PI Practitioner – each issue a particular topic is highlighted, citing some of the useful cases and other materials in that area

A judge had been entitled to refuse to admit expert medical evidence on the grounds that it was served very shortly before trial and that it was not useful.

Boyle v Commissioner of Police of the MetropolisВ [2013] EWCA Civ 1477

The appellant (A) appealed against the dismissal of his personal injury claim arising out of a road traffic accident in which he was struck by a police car. The judge found that a safe speed would have been 28 mph and that C was in breach of duty for travelling at 33 to 35 mph.

A had not served any expert medical evidence on the issue of liability until the working day before the trial. The judge refused to admit the evidence on the basis of lateness and because it did not assist. A therefore failed to show that the driver’s breach of duty was causative of his serious injuries.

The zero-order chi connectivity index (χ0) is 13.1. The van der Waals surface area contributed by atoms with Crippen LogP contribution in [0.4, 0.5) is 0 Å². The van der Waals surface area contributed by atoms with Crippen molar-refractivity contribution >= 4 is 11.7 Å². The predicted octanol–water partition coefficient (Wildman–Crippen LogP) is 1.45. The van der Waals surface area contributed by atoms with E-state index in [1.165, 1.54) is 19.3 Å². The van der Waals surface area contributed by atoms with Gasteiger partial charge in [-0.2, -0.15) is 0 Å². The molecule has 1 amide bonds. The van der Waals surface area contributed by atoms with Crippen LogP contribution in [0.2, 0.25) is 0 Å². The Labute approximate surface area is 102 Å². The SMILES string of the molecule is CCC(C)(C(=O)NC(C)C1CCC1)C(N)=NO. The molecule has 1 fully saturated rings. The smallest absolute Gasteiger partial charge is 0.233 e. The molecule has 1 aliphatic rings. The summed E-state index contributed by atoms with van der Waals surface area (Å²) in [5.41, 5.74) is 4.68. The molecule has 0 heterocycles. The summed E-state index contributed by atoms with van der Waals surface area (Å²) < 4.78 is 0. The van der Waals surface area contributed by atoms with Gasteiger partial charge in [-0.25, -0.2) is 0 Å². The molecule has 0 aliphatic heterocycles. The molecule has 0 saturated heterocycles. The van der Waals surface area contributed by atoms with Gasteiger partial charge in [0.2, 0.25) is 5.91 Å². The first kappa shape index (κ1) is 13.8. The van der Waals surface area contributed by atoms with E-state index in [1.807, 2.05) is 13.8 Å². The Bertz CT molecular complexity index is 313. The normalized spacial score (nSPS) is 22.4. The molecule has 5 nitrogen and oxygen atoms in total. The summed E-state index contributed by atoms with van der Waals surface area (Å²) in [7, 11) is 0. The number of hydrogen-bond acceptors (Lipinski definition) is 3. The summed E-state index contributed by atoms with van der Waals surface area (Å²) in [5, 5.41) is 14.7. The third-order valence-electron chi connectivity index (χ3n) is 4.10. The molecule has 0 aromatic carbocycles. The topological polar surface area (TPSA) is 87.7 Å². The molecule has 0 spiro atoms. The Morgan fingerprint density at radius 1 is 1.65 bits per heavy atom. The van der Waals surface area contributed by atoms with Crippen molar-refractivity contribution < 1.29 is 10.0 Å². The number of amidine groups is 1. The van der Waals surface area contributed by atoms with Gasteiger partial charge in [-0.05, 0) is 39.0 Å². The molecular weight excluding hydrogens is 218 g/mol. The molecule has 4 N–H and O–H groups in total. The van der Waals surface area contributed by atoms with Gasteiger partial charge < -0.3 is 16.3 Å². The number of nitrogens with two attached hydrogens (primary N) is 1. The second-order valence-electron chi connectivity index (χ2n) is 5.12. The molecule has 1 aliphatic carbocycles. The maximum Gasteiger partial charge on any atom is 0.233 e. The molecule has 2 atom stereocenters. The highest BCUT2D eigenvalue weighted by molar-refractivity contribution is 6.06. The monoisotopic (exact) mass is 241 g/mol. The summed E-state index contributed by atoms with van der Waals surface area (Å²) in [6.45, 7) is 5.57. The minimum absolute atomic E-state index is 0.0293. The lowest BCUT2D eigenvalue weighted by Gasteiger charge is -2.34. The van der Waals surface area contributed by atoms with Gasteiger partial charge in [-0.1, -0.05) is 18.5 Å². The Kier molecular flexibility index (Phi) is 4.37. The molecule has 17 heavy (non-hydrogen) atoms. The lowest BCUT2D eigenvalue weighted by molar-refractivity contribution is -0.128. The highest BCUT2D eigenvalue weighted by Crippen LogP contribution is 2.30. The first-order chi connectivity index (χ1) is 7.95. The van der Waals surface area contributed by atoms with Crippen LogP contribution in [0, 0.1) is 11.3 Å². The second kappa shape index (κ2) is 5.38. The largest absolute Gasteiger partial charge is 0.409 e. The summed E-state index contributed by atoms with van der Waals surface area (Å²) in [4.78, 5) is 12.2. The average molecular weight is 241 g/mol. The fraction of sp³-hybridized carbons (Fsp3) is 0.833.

The Court of Appeal (CoA) held that there had been prolonged and persistent failure to serve the evidence. The judge had considered the relevant provisions of CPR Part 35 and the factors in CPR r.3.9 and it could not be said that he was wrong in deciding not to admit the report. The judge was also correct to hold that there was no point in serving the report if it did not assist.

January 4, 2014 В· Editorial Team В· Comments Closed
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